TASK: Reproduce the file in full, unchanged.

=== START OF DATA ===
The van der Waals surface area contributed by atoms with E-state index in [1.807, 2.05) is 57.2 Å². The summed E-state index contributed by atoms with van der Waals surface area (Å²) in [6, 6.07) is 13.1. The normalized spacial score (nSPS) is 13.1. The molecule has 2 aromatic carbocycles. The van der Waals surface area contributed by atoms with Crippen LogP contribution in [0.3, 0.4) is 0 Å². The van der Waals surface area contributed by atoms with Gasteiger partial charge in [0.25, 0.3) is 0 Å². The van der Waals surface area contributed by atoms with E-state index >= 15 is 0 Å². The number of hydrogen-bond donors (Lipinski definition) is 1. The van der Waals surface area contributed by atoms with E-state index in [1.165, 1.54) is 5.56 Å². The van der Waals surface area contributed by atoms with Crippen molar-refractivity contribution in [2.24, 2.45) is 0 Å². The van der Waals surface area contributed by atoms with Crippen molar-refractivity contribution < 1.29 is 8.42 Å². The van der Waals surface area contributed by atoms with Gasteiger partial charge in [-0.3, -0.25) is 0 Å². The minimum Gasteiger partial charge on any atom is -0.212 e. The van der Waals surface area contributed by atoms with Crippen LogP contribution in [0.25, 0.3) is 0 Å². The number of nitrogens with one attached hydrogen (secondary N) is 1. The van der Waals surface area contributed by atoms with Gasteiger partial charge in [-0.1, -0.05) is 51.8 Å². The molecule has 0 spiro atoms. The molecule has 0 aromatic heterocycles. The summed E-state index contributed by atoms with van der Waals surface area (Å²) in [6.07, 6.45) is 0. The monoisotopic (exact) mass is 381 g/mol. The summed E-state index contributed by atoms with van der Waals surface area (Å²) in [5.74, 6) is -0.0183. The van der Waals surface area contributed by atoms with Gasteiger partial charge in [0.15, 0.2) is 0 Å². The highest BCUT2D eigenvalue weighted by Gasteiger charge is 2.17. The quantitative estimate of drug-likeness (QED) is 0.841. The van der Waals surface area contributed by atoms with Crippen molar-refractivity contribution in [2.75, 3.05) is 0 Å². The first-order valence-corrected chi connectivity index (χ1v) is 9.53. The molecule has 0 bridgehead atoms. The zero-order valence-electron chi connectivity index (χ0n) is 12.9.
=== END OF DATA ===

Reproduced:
The van der Waals surface area contributed by atoms with E-state index in [1.807, 2.05) is 57.2 Å². The summed E-state index contributed by atoms with van der Waals surface area (Å²) in [6, 6.07) is 13.1. The normalized spacial score (nSPS) is 13.1. The molecule has 2 aromatic carbocycles. The van der Waals surface area contributed by atoms with Crippen LogP contribution in [0.3, 0.4) is 0 Å². The van der Waals surface area contributed by atoms with Gasteiger partial charge in [0.25, 0.3) is 0 Å². The van der Waals surface area contributed by atoms with E-state index >= 15 is 0 Å². The number of hydrogen-bond donors (Lipinski definition) is 1. The van der Waals surface area contributed by atoms with E-state index in [1.165, 1.54) is 5.56 Å². The van der Waals surface area contributed by atoms with Crippen molar-refractivity contribution in [2.24, 2.45) is 0 Å². The van der Waals surface area contributed by atoms with Crippen molar-refractivity contribution < 1.29 is 8.42 Å². The van der Waals surface area contributed by atoms with Gasteiger partial charge in [-0.3, -0.25) is 0 Å². The minimum Gasteiger partial charge on any atom is -0.212 e. The van der Waals surface area contributed by atoms with Crippen LogP contribution in [0.25, 0.3) is 0 Å². The number of nitrogens with one attached hydrogen (secondary N) is 1. The van der Waals surface area contributed by atoms with Gasteiger partial charge in [-0.1, -0.05) is 51.8 Å². The molecule has 0 spiro atoms. The molecule has 0 aromatic heterocycles. The summed E-state index contributed by atoms with van der Waals surface area (Å²) in [6.07, 6.45) is 0. The monoisotopic (exact) mass is 381 g/mol. The summed E-state index contributed by atoms with van der Waals surface area (Å²) in [5.74, 6) is -0.0183. The van der Waals surface area contributed by atoms with Gasteiger partial charge in [0.15, 0.2) is 0 Å². The highest BCUT2D eigenvalue weighted by Gasteiger charge is 2.17. The quantitative estimate of drug-likeness (QED) is 0.841. The van der Waals surface area contributed by atoms with Crippen molar-refractivity contribution in [2.75, 3.05) is 0 Å². The first-order valence-corrected chi connectivity index (χ1v) is 9.53. The molecule has 0 bridgehead atoms. The zero-order valence-electron chi connectivity index (χ0n) is 12.9.